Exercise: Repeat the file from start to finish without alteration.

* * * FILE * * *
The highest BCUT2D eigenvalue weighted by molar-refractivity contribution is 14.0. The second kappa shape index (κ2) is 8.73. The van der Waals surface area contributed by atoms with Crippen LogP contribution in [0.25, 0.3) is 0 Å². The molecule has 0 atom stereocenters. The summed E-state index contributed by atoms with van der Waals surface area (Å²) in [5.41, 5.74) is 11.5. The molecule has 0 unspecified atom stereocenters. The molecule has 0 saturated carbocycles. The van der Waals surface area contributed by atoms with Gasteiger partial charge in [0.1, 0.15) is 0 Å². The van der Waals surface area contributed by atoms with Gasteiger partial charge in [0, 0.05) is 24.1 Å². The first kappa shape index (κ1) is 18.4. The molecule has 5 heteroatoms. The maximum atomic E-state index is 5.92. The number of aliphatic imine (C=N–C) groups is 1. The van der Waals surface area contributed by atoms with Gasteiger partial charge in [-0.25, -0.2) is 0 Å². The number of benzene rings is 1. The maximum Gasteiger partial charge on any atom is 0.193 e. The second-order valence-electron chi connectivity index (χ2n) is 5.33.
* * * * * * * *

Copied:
The highest BCUT2D eigenvalue weighted by molar-refractivity contribution is 14.0. The second kappa shape index (κ2) is 8.73. The van der Waals surface area contributed by atoms with Crippen LogP contribution in [0.25, 0.3) is 0 Å². The molecule has 0 atom stereocenters. The summed E-state index contributed by atoms with van der Waals surface area (Å²) in [5.41, 5.74) is 11.5. The molecule has 0 unspecified atom stereocenters. The molecule has 0 saturated carbocycles. The van der Waals surface area contributed by atoms with Gasteiger partial charge in [0.1, 0.15) is 0 Å². The van der Waals surface area contributed by atoms with Gasteiger partial charge in [0, 0.05) is 24.1 Å². The first kappa shape index (κ1) is 18.4. The molecule has 5 heteroatoms. The maximum atomic E-state index is 5.92. The number of aliphatic imine (C=N–C) groups is 1. The van der Waals surface area contributed by atoms with Gasteiger partial charge in [-0.25, -0.2) is 0 Å². The number of benzene rings is 1. The maximum Gasteiger partial charge on any atom is 0.193 e. The second-order valence-electron chi connectivity index (χ2n) is 5.33.